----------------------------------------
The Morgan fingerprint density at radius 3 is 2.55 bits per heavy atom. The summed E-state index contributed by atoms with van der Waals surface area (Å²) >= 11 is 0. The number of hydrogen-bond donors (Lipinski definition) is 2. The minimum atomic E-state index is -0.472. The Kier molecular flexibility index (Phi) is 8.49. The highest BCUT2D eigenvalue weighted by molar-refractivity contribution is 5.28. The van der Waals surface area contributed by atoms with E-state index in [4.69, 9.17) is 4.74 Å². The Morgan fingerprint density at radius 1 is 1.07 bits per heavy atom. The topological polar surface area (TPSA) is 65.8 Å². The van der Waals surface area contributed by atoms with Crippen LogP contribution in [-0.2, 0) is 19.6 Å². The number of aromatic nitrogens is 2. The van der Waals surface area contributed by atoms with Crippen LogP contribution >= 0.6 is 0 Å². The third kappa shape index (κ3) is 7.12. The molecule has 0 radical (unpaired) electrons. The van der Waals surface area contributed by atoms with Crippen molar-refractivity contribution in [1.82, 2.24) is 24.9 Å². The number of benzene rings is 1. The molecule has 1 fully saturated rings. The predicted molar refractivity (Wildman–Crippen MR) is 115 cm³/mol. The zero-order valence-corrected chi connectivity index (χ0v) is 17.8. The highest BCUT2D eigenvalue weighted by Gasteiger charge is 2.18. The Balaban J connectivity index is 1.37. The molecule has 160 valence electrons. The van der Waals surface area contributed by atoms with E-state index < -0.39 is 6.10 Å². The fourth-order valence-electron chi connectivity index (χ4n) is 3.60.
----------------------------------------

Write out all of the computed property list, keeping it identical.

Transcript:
The Morgan fingerprint density at radius 3 is 2.55 bits per heavy atom. The summed E-state index contributed by atoms with van der Waals surface area (Å²) >= 11 is 0. The number of hydrogen-bond donors (Lipinski definition) is 2. The minimum atomic E-state index is -0.472. The Kier molecular flexibility index (Phi) is 8.49. The highest BCUT2D eigenvalue weighted by molar-refractivity contribution is 5.28. The van der Waals surface area contributed by atoms with E-state index in [4.69, 9.17) is 4.74 Å². The Morgan fingerprint density at radius 1 is 1.07 bits per heavy atom. The topological polar surface area (TPSA) is 65.8 Å². The van der Waals surface area contributed by atoms with Crippen LogP contribution in [-0.2, 0) is 19.6 Å². The number of aromatic nitrogens is 2. The van der Waals surface area contributed by atoms with Crippen LogP contribution >= 0.6 is 0 Å². The third kappa shape index (κ3) is 7.12. The molecule has 0 radical (unpaired) electrons. The van der Waals surface area contributed by atoms with Crippen molar-refractivity contribution in [1.82, 2.24) is 24.9 Å². The number of benzene rings is 1. The molecule has 1 fully saturated rings. The predicted molar refractivity (Wildman–Crippen MR) is 115 cm³/mol. The zero-order valence-corrected chi connectivity index (χ0v) is 17.8. The highest BCUT2D eigenvalue weighted by Gasteiger charge is 2.18. The Balaban J connectivity index is 1.37. The molecule has 160 valence electrons. The van der Waals surface area contributed by atoms with E-state index < -0.39 is 6.10 Å². The fourth-order valence-electron chi connectivity index (χ4n) is 3.60.